Reach into the freezer for some nutritious standbys for mealtime.
Years ago, when I was just beginning a career in the culinary field, I turned up my admittedly snobby nose at frozen veggies, thinking of them only as mushy, flavorless cafeteria food fare. When I added motherhood to my résumé, I looked at a number of "convenience" foods a different way. These ingredients could save me time and money.
In my mind, convenience foods are different from processed foods, which, while convenient, are also often full of preservatives, salt, sugar and fat. My favorite convenience foods are the ones that don't force me to sacrifice quality or nutrition, but still save me time and steps when it comes to feeding my family.
Canned beans, tomatoes and low-sodium broth can fit into that category, as can some frozen vegetables. In fact, recent studies have shown that since frozen vegetables are flash frozen right after being picked, they can in many instances be more nutritious than fresh vegetables that have been picked days, or even weeks prior to eating.
As I was thinking about frozen veggies, I did what I often do and asked other culinary pros about their thoughts on the topic. It was gratifying to hear that I wasn't the only one with a box of chopped spinach in my freezer. In fact, everybody seemed to have some variety of frozen veggie tucked away. Corn, spinach, pearl onions, kale, edamame and butternut squash were all mentioned, but the clear favorite was peas.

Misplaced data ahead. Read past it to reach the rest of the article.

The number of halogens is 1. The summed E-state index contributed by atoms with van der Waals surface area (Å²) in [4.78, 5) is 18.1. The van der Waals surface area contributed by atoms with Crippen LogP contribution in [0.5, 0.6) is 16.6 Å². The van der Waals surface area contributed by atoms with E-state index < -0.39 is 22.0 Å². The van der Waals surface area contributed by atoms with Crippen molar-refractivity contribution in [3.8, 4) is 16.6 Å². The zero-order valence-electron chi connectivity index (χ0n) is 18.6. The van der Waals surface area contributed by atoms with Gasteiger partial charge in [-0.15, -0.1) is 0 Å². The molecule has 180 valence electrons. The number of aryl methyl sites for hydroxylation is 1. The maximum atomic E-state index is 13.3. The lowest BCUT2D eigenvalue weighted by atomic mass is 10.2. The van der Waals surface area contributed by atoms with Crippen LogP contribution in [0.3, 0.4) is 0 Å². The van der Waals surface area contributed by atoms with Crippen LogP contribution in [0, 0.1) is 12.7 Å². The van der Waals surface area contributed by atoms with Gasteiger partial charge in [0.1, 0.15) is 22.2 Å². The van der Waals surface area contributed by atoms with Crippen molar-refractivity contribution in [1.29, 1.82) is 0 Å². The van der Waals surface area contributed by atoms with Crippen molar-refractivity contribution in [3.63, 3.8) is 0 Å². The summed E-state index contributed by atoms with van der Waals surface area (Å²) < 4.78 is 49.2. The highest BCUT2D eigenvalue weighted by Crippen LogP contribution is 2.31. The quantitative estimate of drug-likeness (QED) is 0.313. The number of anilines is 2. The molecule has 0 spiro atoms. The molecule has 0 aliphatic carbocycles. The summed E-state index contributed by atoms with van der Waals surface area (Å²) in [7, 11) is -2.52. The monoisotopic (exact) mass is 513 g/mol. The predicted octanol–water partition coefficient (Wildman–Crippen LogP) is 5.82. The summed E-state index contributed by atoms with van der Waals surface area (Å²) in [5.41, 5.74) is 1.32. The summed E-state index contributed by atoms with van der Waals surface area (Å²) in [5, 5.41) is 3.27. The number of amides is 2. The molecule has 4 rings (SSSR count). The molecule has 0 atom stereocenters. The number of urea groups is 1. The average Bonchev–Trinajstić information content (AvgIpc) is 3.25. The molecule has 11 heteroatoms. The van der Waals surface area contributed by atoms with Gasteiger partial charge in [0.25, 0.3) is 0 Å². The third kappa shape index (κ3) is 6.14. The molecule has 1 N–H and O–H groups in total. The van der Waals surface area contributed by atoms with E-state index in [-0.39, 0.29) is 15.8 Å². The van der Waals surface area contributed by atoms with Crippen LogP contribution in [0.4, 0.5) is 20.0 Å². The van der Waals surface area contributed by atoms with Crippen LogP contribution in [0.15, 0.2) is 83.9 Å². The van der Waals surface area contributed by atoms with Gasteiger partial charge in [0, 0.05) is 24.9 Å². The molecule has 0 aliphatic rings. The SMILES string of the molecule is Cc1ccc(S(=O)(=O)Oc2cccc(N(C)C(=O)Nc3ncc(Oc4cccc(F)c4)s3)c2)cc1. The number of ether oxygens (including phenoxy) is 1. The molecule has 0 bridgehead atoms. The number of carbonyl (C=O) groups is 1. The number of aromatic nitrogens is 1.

Fresher when frozen?
Frozen sweet peas are so popular because they usually taste sweeter and less starchy than fresh peas. The reason is simple. Peas begin to lose their sweet, tender nature within the first 24 hours of being picked. So unless you're growing your own, or purchasing at farmers market or roadside stand, it's unlikely you're going to get a pea that's younger than 24 hours. Frozen peas, on the other hand, are typically picked, sorted, washed and frozen all within a few hours.
While it's easy and delicious to heat up a box of frozen peas to serve as a side for dinner, I like to use them as the opening act in this incredibly easy and addictive Sweet Pea and Herb Dip, which is as simple as can be to make. It's nothing more than a handful of ingredients whirred together in a food processor. Though it's perfect for a party, I like to serve it to my family with carrots, peppers, celery, etc. while they're waiting for me to finish making dinner. That way I know my crew has already had some veggies before they even get to the main course. (This dip is so good that my son Connor, who is not my best vegetable eater, actually reached for the carrots repeatedly to use as a vehicle for this dip. I'm still stunned.)
When it comes to vegetables, don't walk past the frozen food aisle. There are some culinary treasures hiding there that can save you time, money and energy, and just might make a vegetable eater out of the most unlikely suspects.